On Good Friday Dave and I watched the movie Wonder. I had read the book and so I knew the plot, but the film still engaged me totally and had me weeping. Although there are some credible critiques of the film, particularly this one in The Atlantic I thought the message of the movie and the excellent performances from its main actors Julia Roberts, Owen Wilson and Jacob Tremblay, far outweighed the fact that it probably didn’t paint a totally realistic picture of a family and a school community impacted by a fifth grade boy named August who has a severe facial disfigurement.
August’s home room teacher Mr. Brown puts precepts on his chalkboard for his students to discuss and consider. The precept that grounds the story of Wonder is from Wayne Dyer, “When given the choice between being right or being kind, choose kind.”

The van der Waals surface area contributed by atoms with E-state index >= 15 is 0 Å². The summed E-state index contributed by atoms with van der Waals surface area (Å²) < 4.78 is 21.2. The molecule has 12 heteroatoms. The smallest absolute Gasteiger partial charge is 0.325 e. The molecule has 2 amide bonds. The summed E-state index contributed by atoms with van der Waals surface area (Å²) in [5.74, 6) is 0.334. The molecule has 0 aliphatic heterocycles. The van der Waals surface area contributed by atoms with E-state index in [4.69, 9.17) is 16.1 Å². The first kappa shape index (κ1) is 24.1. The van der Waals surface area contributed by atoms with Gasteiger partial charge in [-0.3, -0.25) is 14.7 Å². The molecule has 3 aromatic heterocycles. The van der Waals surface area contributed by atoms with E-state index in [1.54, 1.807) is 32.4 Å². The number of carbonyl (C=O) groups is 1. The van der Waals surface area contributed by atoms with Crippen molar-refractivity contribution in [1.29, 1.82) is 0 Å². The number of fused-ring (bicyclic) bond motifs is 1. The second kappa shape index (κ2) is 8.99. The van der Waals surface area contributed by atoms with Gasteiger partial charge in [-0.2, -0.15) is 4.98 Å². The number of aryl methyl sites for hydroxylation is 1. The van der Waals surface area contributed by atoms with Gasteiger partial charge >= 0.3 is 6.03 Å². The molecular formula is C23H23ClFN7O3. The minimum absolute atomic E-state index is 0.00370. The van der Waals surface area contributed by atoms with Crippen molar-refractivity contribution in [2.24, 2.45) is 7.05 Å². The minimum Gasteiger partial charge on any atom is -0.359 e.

This is something August’s schoolmates, their families, August’s own sister and August himself must struggle with as they deal with their tendencies to react in less than kind ways.
I found out the movie Wonder has sparked a Choose Kindness campaign. School classes or individuals are encouraged to have a Choose Kindness jar. Each time they do something kind a marble, or coin, or some other marker goes inside till the jar is full. Kids have been coming up with their own precepts that encourage kindness, writing stories about kindness, designing kindness T-shirts and doing all kinds of projects that inspire kindness.
The movie made me think about my own behavior. Sometimes when I write or speak I let my belief that I am right get in the way of being kind. I need to be more conscious of that.
Wonder was really the perfect movie for a Good Friday, because its story reminds us to be as compassionate and kind as Jesus was to the people hanging on either side of him on the cross, to the people who killed him, to his mother who was grieving and to the many marginalized people he encountered during his time on earth.